Feeds

Google man open sources Chrome build system

'We call it Ninja. It strikes quickly'

Providing a secure and efficient Helpdesk

Google Chrome developer Evan Martin has open sourced the custom-designed build system he uses to build the browser's Linux port.

Martin calls the system Ninja because it "strikes quickly." According to Martin's Ninja manual, he previously used a customized system based on the old GNU Make build-automation system, and while this needed 10 seconds to start building the open source Chromium browser after a file change was made, Ninja takes under a second.

When Google first decided to port Chrome beyond Windows, Martin says on his blog, the company considered using the Scons software-construction tool, but it was soon deemed to be too slow. According to Martin, Scons needed about 40 seconds before it started building.

Chrome is a single executable with about 30,000 source files.

Dropping Scons, Google began using plain old Makefiles to port the browser. And Martin was soon haunted by build times. "I [became] more and more obsessed with build performance," he says. "I once clocked our Windows build taking eight minutes to finish linking after a one-file change and I found it devastating for both my productivity and my morale."

Martin tweaked the system until he had worked incremental builds down to between 10 and 20 seconds. But this wasn't enough. "I still wasn't happy about the ten seconds of waiting between running 'make' and the first compilation step starting. It seemed to me that with a warm disk cache, it shouldn't need to think that hard," Martin says.

Eventually, Martin designed his own build system from scratch, trying to make it as fast as possible. "I thought I'd try making a very simple build system; conceptually very similar to Make, but with hardly any features," he says. And once this was up and running, he added in several tools missing from Make. And this became Ninja.

Ninja is now available from github, and the Ninja manual is here. ®

Update: This story has been updated to show that Ninja is Martin's personal project and that it is only used for the Chrome Linux port.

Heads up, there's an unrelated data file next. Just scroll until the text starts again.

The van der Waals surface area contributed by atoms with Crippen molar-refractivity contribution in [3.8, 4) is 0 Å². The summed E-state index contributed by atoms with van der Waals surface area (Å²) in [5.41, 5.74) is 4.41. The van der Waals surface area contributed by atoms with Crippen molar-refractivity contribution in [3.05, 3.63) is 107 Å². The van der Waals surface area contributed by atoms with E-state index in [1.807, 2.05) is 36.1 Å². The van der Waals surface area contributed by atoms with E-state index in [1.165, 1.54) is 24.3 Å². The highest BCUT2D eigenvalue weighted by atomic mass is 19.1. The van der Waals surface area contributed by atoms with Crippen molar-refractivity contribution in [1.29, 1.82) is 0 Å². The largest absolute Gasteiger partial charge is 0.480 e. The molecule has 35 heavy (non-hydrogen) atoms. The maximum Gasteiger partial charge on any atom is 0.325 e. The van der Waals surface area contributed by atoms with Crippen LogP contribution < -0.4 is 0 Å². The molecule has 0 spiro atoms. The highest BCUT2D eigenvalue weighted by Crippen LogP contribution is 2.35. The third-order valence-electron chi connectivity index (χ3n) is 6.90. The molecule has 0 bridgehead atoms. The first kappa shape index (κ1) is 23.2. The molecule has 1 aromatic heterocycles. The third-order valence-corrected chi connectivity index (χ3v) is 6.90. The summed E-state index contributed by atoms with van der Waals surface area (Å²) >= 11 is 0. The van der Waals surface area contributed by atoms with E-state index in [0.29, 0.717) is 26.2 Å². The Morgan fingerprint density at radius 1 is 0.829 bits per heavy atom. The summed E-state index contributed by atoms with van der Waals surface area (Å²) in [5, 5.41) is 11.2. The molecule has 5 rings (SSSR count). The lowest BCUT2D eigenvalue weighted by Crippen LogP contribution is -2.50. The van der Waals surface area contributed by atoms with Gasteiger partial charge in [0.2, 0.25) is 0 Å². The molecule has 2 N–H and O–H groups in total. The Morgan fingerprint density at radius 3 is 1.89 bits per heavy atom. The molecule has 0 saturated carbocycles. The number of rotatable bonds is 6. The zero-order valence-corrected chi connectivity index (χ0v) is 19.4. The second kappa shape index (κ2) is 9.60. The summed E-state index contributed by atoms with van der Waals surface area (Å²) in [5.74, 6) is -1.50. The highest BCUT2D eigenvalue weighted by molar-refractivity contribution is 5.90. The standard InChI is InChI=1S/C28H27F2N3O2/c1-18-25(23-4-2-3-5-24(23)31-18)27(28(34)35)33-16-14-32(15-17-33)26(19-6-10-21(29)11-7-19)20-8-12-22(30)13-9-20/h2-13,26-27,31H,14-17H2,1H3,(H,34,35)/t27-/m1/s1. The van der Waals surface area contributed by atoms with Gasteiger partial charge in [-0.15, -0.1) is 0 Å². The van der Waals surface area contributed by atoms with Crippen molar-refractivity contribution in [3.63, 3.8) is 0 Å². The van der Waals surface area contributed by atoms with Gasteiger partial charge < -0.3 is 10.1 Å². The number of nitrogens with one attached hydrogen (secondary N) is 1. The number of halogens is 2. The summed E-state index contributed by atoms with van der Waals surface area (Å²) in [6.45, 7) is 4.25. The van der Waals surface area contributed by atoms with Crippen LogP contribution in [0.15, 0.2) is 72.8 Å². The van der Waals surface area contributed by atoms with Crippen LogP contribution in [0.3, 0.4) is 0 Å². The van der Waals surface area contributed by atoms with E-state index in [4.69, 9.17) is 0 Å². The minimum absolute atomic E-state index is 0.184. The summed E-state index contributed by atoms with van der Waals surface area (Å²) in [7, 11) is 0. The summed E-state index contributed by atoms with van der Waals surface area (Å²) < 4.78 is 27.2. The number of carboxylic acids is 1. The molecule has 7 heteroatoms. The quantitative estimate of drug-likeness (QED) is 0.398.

Choosing a cloud hosting partner with confidence

More from The Register

next story
Microsoft on the Threshold of a new name for Windows next week
Rebranded OS reportedly set to be flung open by Redmond
Business is back, baby! Hasta la VISTA, Win 8... Oh, yeah, Windows 9
Forget touchscreen millennials, Microsoft goes for mouse crowd
SMASH the Bash bug! Apple and Red Hat scramble for patch batches
'Applying multiple security updates is extremely difficult'
Apple: SO sorry for the iOS 8.0.1 UPDATE BUNGLE HORROR
Apple kills 'upgrade'. Hey, Microsoft. You sure you want to be like these guys?
ARM gives Internet of Things a piece of its mind – the Cortex-M7
32-bit core packs some DSP for VIP IoT CPU LOL
Lotus Notes inventor Ozzie invents app to talk to people on your phone
Imagine that. Startup floats with voice collab app for Win iPhone
'Google is NOT the gatekeeper to the web, as some claim'
Plus: 'Pretty sure iOS 8.0.2 will just turn the iPhone into a fax machine'
prev story

Whitepapers

A strategic approach to identity relationship management
ForgeRock commissioned Forrester to evaluate companies’ IAM practices and requirements when it comes to customer-facing scenarios versus employee-facing ones.
Storage capacity and performance optimization at Mizuno USA
Mizuno USA turn to Tegile storage technology to solve both their SAN and backup issues.
High Performance for All
While HPC is not new, it has traditionally been seen as a specialist area – is it now geared up to meet more mainstream requirements?
Beginner's guide to SSL certificates
De-mystify the technology involved and give you the information you need to make the best decision when considering your online security options.
Security for virtualized datacentres
Legacy security solutions are inefficient due to the architectural differences between physical and virtual environments.